This time a week ago, the nomination of Larry Summers to be the next chairman of the Federal Reserve seemed like a near-certainty. The signals out of the White House were that the president had largely made up his mind and that the administration was biding its time on the details of a rollout. Now, it is becoming clearer the type of fight President Obama will face, including within his own party, if he moves forward.
Earlier in the week, the Wall Street Journal reported that three key Democratic senators on the Banking Committee are likely to oppose a Summers nomination, namely Sherrod Brown (Ohio), Elizabeth Warren (Mass.) and Jeff Merkley (Ore.). Bloomberg on Friday confirmed Brown's likely "no" vote, via his spokesperson. Reuters on Friday reported that a fourth Democrat on the committee, Jon Tester of Montana, is a "no," citing his spokesperson.
Remember, the Summers nomination hasn't even been announced yet. Democratic senators could easily say "no comment." The reason so many are commenting is to lay down a public message for Obama: Nominate Summers, and you'll have a real fight on your hands.
Just doing the math, Democrats have a 12 to 10 majority on the Senate Banking Committee, which would need to clear any nomination, and the four probable defections mean that Obama would need four Republican votes out of the 10 on the banking committee just to get a Summers nomination to the floor of the Senate. [Updated: We originally wrote that in this scenario there would need to be only three Republican votes; we had done the math wrong.]
Moreover, the nomination will then hit the floor, where it will almost certainly need to pass a 60-vote threshold. Losing four Democrats — at least — means winning the votes of 10 Republicans. And Republicans have little desire to make life easy for the president.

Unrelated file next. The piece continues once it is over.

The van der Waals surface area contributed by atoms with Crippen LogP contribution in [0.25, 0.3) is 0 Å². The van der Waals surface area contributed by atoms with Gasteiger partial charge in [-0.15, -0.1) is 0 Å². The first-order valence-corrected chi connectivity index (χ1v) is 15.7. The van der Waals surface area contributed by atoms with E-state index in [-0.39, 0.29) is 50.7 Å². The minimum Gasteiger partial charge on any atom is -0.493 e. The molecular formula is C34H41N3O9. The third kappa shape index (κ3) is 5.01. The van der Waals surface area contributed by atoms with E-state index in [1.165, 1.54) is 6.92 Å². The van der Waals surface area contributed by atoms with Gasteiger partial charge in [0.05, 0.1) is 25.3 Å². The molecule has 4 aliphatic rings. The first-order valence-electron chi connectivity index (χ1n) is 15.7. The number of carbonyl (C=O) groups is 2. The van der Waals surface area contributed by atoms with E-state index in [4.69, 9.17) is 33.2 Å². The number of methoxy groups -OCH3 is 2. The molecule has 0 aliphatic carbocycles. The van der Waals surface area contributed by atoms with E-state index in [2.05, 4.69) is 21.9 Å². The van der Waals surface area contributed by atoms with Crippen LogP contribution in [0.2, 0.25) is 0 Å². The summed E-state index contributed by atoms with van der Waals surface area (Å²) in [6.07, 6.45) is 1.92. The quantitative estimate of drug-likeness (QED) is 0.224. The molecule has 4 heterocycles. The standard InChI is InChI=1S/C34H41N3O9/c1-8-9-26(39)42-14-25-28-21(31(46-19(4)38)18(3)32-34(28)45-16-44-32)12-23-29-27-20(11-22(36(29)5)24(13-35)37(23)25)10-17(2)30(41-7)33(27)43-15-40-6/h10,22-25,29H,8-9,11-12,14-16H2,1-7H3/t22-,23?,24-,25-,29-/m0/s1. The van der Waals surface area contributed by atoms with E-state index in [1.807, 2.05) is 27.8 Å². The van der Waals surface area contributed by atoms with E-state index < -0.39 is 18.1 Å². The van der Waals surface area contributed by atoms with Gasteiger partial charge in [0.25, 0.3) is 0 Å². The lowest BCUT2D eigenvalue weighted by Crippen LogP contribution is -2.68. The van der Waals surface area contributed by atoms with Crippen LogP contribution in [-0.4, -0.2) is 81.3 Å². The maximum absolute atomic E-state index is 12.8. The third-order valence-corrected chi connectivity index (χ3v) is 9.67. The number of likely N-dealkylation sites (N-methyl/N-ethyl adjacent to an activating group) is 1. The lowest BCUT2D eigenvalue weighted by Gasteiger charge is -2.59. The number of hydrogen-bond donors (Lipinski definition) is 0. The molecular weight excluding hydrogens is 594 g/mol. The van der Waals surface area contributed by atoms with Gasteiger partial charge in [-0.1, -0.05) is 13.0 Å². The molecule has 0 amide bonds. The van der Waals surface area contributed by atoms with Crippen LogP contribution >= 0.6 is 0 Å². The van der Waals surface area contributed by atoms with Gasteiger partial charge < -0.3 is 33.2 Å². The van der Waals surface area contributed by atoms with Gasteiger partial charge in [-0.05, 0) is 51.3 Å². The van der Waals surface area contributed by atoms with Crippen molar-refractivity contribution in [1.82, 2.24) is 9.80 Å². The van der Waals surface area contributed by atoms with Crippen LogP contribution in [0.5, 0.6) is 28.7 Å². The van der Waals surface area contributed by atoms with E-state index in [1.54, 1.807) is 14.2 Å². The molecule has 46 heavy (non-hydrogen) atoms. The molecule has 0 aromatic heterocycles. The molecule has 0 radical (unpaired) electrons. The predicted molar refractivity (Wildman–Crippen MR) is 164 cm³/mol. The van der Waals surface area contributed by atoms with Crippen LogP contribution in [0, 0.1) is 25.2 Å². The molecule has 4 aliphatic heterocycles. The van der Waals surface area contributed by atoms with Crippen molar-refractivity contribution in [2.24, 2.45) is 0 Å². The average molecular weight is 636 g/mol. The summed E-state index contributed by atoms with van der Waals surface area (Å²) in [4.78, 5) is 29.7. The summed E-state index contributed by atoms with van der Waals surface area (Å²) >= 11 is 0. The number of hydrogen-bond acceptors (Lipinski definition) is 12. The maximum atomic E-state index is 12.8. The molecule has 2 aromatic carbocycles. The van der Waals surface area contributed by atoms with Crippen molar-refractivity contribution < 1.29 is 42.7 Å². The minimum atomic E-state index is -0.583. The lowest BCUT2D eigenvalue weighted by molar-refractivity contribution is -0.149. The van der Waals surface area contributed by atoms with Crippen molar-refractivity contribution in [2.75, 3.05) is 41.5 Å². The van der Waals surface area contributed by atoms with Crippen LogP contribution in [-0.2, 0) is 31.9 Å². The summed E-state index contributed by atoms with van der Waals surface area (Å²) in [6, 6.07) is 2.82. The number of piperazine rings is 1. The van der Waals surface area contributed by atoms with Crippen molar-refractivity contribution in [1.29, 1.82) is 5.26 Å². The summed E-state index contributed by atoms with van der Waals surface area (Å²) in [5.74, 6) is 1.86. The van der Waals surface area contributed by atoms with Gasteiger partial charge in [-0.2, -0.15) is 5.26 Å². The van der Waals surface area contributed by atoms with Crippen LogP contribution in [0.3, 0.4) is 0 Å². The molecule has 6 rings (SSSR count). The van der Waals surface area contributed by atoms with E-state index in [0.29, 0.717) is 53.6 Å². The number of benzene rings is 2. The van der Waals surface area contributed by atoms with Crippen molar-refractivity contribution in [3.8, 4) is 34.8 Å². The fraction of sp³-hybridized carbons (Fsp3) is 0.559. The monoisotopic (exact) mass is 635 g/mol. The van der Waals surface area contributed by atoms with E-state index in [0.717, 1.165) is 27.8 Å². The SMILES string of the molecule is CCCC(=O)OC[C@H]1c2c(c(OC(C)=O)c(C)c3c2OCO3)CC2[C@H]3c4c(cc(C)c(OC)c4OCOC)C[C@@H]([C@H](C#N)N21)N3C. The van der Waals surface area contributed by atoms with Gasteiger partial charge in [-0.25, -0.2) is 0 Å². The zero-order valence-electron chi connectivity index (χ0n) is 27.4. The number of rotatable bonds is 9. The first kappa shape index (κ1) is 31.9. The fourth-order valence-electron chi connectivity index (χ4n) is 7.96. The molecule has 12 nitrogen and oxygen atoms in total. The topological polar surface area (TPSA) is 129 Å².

While some may view Summers, privately at least, as more likely to be tough on inflation and judicious in regulating banks than the likely No. 2 candidate, Janet Yellen, they have no real interest to voting to confirm a former Obama White House aide who was a crucial engineer of the 2009 fiscal stimulus. It's more likely that they'll try and turn the Summers nomination into a referendum on Obama's management of the economy — and once that happens, few if any Republicans will find themselves able to vote "aye."
Meanwhile, the National Journal — which sits in almost every Hill office — devoted its latest cover to the Summers nomination. Here it is:
The question for the president will be this: Is he ready for a fight? And how much political capital is he willing to expend, and how many arms will he twist, to get Summers into the big job at the Federal Reserve? Because if he goes through with the nomination, it looks after this week like it will be the toughest confirmation battle for a Fed chair on record.